The John W. Pope Civitas Institute has posted a list of voter comments on why they didn't vote for Bev Perdue or didn't vote for Charlotte Mayor Pat McCrory for N.C. governor. Plenty of comments were predictable: People wanted to vote Republican, or Democratic, or they "liked" one candidate or the other, or said they didn't know much about one candidate or the other.

Among reasons people didn't vote for Perdue (spelling and punctuation unchanged):
• No woman
• Because she whines
• Because I like Pat McCrory and he's the mayor of the city I live in
• Well i’m in charlotte and I am extremely impressed with him
• I never vote Democrat.
• Pro-abortion
• We have someone good in why take him away

Among reasons people didn't vote for McCrory:
• Needed a woman in office
• Didn't like demeanor
• He wasn't believable
• His opinions are so bad
• Because he is for off shore drilling and she is not
• Felt his values were big city and she lives in a small town
• Because he was the mayor of charlotte and I felt like charlotte would play too big role in his agenda
• Anti-environmentalist
• Because I live in charlotte and I think he's done a sh- - - - job

Wednesday, December 3, 2008

Revaluation: Clear thinking needed

Since the Mecklenburg County commissioners decided to delay the planned property revaluation -- a proposal we urged them to reject -- they should show some clearer thinking on what to do next.

First, understand that revaluation, if accompanied by a revenue-neutral tax rate, doesn't mean everyone's taxes go up. If your property values have risen about as much as the countywide valuation has risen, your taxes would stay the same. Plenty of people would be in that situation. If your values went up more than average, or went down or rose less than average, you'd pay lower taxes. So the stuff about everyone's taxes going up is malarkey. Read between the lines: People with money and houses in sought-after neighborhoods (and thus, political influence) are more likely to see higher taxes. You figure it out.

Second, the argument to delay because the market is volatile is flawed as well. Yes, the market is changing, and yes, the real estate bubble has popped and some properties are selling for under the asking price or less than what people paid for them a few years back. But remember, the county plan was to revalue every two years. Under the old timetable there'd be a 2011 revaluation to capture any dramatic changes in market value. And a 2013 revaluation, a 2015 revaluation, etc.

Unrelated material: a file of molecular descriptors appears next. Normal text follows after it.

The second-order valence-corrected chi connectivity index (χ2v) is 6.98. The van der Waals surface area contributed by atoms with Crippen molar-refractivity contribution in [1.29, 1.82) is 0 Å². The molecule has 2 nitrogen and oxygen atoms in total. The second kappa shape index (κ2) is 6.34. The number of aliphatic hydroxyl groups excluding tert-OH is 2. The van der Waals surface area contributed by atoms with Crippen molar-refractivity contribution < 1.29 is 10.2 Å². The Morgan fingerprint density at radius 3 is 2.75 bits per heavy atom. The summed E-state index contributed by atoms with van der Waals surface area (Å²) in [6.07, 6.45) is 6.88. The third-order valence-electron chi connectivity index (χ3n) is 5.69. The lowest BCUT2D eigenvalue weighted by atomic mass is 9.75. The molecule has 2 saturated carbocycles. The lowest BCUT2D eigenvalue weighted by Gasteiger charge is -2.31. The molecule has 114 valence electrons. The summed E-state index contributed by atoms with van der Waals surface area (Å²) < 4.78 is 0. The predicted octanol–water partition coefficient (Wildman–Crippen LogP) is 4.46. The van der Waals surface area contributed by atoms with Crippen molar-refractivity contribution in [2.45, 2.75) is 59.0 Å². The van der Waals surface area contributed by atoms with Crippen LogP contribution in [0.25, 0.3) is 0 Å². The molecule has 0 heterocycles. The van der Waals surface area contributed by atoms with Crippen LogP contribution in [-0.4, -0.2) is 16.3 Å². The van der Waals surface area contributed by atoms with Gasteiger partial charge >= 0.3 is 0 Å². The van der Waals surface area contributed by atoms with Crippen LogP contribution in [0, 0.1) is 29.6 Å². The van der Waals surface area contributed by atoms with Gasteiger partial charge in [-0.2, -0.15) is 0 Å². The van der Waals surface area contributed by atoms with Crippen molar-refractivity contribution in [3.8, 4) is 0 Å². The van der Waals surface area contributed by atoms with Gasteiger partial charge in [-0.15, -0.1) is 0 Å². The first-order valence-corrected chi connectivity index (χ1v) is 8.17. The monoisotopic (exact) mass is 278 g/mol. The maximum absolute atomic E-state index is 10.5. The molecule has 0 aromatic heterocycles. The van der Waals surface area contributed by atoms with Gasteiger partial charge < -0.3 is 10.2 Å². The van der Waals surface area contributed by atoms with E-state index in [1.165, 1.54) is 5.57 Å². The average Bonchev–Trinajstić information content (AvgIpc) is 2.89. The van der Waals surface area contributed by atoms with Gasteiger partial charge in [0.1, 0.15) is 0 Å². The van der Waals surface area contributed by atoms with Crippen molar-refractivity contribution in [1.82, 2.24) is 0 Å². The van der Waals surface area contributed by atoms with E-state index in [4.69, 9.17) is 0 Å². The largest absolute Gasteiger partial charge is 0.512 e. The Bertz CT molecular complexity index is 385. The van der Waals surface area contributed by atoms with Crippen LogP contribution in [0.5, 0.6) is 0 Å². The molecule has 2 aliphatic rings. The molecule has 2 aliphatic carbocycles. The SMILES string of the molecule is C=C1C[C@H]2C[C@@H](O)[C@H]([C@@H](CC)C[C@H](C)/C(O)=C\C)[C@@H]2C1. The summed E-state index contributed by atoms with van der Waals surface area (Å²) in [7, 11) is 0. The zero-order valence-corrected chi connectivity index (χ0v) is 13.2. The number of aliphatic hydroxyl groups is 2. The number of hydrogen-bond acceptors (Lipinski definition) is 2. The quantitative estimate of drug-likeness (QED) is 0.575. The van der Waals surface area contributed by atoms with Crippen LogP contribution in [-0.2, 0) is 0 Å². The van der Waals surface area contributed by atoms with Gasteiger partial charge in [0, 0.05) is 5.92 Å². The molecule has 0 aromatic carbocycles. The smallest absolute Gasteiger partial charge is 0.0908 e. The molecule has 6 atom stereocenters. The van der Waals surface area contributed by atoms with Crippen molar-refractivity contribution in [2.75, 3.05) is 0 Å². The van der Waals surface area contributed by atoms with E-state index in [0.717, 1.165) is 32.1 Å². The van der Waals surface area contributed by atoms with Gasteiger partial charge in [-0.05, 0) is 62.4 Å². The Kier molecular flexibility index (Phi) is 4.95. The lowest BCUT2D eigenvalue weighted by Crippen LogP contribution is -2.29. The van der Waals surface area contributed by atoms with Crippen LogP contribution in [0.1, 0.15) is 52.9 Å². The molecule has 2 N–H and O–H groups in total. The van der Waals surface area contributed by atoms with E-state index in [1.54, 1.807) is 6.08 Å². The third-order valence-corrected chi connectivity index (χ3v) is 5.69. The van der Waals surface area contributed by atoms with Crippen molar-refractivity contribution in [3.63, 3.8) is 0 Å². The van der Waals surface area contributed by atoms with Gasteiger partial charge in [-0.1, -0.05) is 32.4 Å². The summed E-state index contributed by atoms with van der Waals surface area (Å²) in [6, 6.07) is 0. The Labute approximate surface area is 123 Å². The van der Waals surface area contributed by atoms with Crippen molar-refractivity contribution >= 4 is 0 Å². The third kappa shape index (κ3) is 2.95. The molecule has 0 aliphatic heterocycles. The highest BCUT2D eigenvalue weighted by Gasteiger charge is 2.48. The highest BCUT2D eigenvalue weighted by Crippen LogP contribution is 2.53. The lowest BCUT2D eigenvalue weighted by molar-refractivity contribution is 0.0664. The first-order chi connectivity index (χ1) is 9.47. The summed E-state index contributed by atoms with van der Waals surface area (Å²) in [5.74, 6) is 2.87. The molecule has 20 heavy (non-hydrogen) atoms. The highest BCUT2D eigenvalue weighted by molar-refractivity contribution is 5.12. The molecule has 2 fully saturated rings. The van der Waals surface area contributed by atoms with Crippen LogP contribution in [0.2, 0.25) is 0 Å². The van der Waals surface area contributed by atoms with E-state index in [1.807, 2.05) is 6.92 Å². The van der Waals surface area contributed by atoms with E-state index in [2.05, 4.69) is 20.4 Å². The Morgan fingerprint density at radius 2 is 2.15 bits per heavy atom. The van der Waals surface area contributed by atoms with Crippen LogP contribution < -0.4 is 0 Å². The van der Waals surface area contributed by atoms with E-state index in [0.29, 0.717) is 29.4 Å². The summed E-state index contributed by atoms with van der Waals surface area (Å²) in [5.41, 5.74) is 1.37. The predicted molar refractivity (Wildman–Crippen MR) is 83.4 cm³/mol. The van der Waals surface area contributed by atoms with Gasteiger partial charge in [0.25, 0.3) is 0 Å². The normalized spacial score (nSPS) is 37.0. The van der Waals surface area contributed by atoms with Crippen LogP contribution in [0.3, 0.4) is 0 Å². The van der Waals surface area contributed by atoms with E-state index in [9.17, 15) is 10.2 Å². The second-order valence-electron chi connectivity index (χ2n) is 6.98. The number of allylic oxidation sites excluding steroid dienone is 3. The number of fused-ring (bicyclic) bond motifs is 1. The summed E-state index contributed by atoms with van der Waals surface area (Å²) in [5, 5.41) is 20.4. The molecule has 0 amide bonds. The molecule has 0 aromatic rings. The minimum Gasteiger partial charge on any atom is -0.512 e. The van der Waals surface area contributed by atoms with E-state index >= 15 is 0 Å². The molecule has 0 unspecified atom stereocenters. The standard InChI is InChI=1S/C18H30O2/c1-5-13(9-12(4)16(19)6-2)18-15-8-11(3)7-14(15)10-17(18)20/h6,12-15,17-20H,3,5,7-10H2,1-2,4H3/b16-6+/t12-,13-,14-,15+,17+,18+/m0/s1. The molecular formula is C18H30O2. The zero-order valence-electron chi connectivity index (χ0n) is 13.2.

Finally, there is one revaluation issue that is serious and deserves some study: How best to protect long-time homeowners on fixed incomes who live where home values are rising sharply. Neighborhoods such as Wilmore, Wesley Heights and NoDa are examples. People who bought into lower-income or working class neighborhoods may have legitimate problems paying rising property taxes. The county (AND the city) should find a way to address this problem. This won't be easy, mind you. Property tax laws are state laws, and require legislative changes, not just county-level action.

Tuesday, December 2, 2008

Hohoho! Merry "Impeachment"?

An etiquette miscue?A Seattle artist sent in an ornament for the White House Christmas tree with the text of a resolution calling for President Bush's impeachment. Said a spokeswoman for First Lady Laura Bush, who solicited ornaments from congressional districts, "I think it really is a shame and, quite frankly, not very much in the holiday spirit."
No, not very merry at all.
Artist Deborah Lawrence said she just wanted to salute Democratic Rep. Jim McDermott of Seattle, a longtime Bush foe who backs impeachment. The nine-inch ball Lawrence created is covered with swirly red and white stripes and features a picture of McDermott. The impeachment resolution is glued on in tiny text.
A local arts group selected her to do an ornament for McDermott's district. McDermott had nothing to do with it.
Sorry, impeachment enthusiasts, her ornament was rejected, the only one of 370 submitted that won't go on the tree.

Monday, December 1, 2008

Ahem, new commissioners ...

As the new county commissioners are sworn in tonight (6 p.m. at the Government Center), two arrive with significant baggage. And by “baggage,” don’t think briefcase. Think container shipping.

Vilma Leake and George Dunlap, both Democrats who served on the Charlotte-Mecklenburg school board, aren't the only ones responsible for that board’s unfortunate reputation for squabbling. Plenty of others share blame. But now they'll serve with a guy who may well be the most squabble-inducing elected official in the Metrolina region: Bill James.

District 6 Republican James delights in rhetorical hand grenades, often with a racial tinge. In 2004 he wrote in an e-mail that urban blacks “live in a moral sewer.”

Dunlap gives it right back -- fun for journalists seeking quotes, but bad for governing a large and diverse urban county. And the loquacious Vilma Leake, while on the school board, proved oblivious to gavels, rules, time limits or the rudeness of speaking over others. Let us hope she learns some courtesy.

Over the past decade we’ve spilled plenty of ink advising school board members to grow up and play nice. We don’t want to have to start writing that about the county commissioners. So, one more time: Keep the broader community in mind. Treat your colleagues respectfully, even in disagreement.

-- Mary Newsom